Microwave papad smeared with drop or two of oil on either sides – tastes as good as fried, saves frying time and precious calories
Instead of trashing your fridge-freezer baking soda box after due date, throw it in the food disposal with a bunch of ice cubes and run it for an instantly clean and odor-free disposal.

To easily skin a boiled potato, skin it when hot and do not run it under cold water as it makes the skin stick

Compost used tea leaves/teabags instead of throwing away, your pot garden will thank you

Always place lentils in the bottom-most container of the pressure cooker for consistently well-cooked lentils.

For tear free chopping, cut onion in half and rinse under running water before chopping.

Whisk through the pressure cooked lentils for a uniform nicely mashed consistency

For a refreshing taste, add ground cinnamon or cloves and ginger to the boiling tea

Use baking soda to effectively clean leafy greens; it is natural and food safe

Thaw frozen grated coconut in the microwave for 20-30 secs, ready for chutneys and pastes just as freshly grated

Store a lemon size tamarind in a bowl of water in the refrigerator; microwave for 30 secs and ready to use when needed

15 thoughts on “How To’s and Tips

  1. Shilpa says:

    I find 2 tips I couldn’t agree with. Washing the cut onion looses the water soluble vitamins. Green chillies stay longer without spoiling when stored without the green stalk, because the green stalk starts to rot first.

    • Shama says:

      I personally feel that the freshness of the green chillies matters the most, although my mom always stores them without the stalk just as you mentioned – I have tried both approaches and neither one seems better. Lately, I have started freezing my chillies in freezer safe bags when I buy more than what I can use in a week.

  2. Manu says:

    Great tips. It is very generous of you to share hard-earned lessons in the kitchen!
    I appreciate it.

    However I was disappointed to see your heavy endorsement of the microwave, especially considering that you are becoming more health-conscious.
    According to ayurveda, microwaving food kills the ‘prana’ in them and makes them less nutritious.
    Even modern research seems to support that view.

    I was surprised to see you advocating microwaving a corn – steaming is one of the healthiest ways of cooking as it makes the food more bio-available for our bodies.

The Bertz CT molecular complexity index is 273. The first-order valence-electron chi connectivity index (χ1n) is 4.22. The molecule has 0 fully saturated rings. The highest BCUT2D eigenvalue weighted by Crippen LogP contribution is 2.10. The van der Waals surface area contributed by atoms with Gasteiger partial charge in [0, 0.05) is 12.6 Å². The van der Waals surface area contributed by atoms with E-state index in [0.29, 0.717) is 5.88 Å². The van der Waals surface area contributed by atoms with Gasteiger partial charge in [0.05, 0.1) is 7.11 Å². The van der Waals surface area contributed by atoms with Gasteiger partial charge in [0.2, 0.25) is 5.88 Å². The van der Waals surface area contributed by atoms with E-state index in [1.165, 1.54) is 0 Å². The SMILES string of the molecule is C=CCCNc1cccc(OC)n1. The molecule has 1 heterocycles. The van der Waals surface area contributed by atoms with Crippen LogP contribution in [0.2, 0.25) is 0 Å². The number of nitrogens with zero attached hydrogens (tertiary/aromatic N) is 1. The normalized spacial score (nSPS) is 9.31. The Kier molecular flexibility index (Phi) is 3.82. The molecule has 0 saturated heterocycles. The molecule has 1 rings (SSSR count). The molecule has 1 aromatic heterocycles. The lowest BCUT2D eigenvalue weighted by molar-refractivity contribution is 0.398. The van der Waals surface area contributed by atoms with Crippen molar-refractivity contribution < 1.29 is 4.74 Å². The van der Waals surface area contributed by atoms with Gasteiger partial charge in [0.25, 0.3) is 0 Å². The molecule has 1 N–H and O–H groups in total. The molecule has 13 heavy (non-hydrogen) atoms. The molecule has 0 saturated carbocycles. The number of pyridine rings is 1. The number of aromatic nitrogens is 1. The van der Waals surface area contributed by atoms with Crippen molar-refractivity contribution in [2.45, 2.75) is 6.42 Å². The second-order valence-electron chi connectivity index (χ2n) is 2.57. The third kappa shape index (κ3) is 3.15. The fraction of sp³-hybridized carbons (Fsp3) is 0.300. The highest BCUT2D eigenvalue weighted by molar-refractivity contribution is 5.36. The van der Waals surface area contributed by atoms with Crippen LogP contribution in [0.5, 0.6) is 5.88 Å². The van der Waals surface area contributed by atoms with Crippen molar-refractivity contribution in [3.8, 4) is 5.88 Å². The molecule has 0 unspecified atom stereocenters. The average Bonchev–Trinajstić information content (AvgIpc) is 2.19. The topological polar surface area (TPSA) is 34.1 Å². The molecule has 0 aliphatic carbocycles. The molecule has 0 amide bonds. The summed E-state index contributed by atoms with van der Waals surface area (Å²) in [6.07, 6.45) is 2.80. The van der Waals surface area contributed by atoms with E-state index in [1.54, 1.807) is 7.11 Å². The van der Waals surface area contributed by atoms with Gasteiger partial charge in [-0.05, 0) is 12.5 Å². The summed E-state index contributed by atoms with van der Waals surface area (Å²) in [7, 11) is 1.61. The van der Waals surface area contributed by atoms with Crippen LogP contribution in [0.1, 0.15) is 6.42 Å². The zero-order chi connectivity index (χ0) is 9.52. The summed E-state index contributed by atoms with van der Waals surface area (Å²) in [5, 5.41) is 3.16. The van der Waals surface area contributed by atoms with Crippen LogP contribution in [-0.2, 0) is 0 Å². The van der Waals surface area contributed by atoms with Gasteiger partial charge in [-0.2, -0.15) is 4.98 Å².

I don’t expect you to take my words at face value of course — I hope you will research into this more deeply & thoroughly and come to a healthier conclusion for yourself 🙂


    • Radhika @ Just Homemade says:

      Thank you for this thoughtful comment Manu. I really appreciate such honest communication. And, I’m glad that you felt I should know.
      It is true that I am trying to be more conscious in whatever I eat. If it has come across as an “endorsement of microwave”, that was not intentional.
      Also, I am aware of the Ayurveda point of view. At this point, I do want to tell you that I’d like to see myself steering away from the use of microwave someday.
      Thanks again and hope to see you around for such thoughtful inputs.

  3. Hellopalz says:

    Really valuable tips, i love this section on ur blog…quite unique!
    I see some pointer that we south-indians follow, mom taught tips, and others adapted cooking with modern improvements!

  4. Vaishali Sheth says:

    Do not throw away used lemon skin… put it in the pressure cooker when you have something else to cook…. and the pressure cooker will be like new ’cause of the acid from lemon.

  5. cooking rookie says:

    Great tips, especially the baking soda ones :-).
    I am a bit surprised about corn. I always bake mine, leaves and all, wrapped in an aluminum paper. It’s delish, but takes an hour to bake. Now I am very curious what it would taste like in a microwave. WIll try next time I get corn. 2 minutes sounds very tempting 🙂 Thanks!

  6. RATNA AUNTY says:

    hi radhika….neevani chadvanu taravata choosanu …… naaku chaala istaam aindee……..recipe’s chaala simple ga undee taravata ruchi ruchi ga undee……kotaga pelli aainn waal ki taravata emi raani waala ki ……he site chaala useful ga untundi !!!!!…..chaala santosham aaindee ne vantalu choosi !!!!

    • Radhika says:

      Thanks so much Atta! (& Ujjwala for typing??). So pleasantly surprised to see you here..
      Very happy to know you liked everything, especially being an excellent cook yourself!